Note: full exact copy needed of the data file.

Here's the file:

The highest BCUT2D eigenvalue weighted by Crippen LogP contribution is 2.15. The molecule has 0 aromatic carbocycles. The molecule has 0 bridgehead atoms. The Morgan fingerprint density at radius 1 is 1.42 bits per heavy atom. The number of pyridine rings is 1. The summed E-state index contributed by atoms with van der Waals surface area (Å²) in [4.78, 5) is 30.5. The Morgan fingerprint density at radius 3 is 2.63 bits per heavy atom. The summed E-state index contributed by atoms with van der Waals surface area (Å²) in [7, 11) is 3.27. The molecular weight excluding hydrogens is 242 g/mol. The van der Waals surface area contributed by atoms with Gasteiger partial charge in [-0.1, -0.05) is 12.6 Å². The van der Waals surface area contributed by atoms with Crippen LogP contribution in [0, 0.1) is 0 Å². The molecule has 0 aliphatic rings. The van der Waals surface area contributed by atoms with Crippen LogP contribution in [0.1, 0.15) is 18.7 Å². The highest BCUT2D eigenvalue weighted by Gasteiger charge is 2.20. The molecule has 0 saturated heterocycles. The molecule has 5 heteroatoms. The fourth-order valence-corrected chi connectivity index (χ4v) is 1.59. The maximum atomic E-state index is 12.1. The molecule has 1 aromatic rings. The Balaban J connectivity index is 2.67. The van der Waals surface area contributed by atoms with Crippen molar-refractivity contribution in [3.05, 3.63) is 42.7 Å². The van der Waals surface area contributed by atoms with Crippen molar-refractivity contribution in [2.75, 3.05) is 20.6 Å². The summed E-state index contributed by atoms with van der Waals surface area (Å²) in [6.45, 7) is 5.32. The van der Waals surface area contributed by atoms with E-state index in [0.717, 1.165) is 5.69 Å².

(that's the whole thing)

The highest BCUT2D eigenvalue weighted by Crippen LogP contribution is 2.15. The molecule has 0 aromatic carbocycles. The molecule has 0 bridgehead atoms. The Morgan fingerprint density at radius 1 is 1.42 bits per heavy atom. The number of pyridine rings is 1. The summed E-state index contributed by atoms with van der Waals surface area (Å²) in [4.78, 5) is 30.5. The Morgan fingerprint density at radius 3 is 2.63 bits per heavy atom. The summed E-state index contributed by atoms with van der Waals surface area (Å²) in [7, 11) is 3.27. The molecular weight excluding hydrogens is 242 g/mol. The van der Waals surface area contributed by atoms with Gasteiger partial charge in [-0.1, -0.05) is 12.6 Å². The van der Waals surface area contributed by atoms with Crippen LogP contribution in [0, 0.1) is 0 Å². The molecule has 0 aliphatic rings. The van der Waals surface area contributed by atoms with Crippen LogP contribution in [0.1, 0.15) is 18.7 Å². The highest BCUT2D eigenvalue weighted by Gasteiger charge is 2.20. The molecule has 0 saturated heterocycles. The molecule has 5 heteroatoms. The fourth-order valence-corrected chi connectivity index (χ4v) is 1.59. The maximum atomic E-state index is 12.1. The molecule has 1 aromatic rings. The Balaban J connectivity index is 2.67. The van der Waals surface area contributed by atoms with Crippen molar-refractivity contribution in [3.05, 3.63) is 42.7 Å². The van der Waals surface area contributed by atoms with Crippen molar-refractivity contribution in [2.75, 3.05) is 20.6 Å². The summed E-state index contributed by atoms with van der Waals surface area (Å²) in [6.45, 7) is 5.32. The van der Waals surface area contributed by atoms with E-state index in [0.717, 1.165) is 5.69 Å².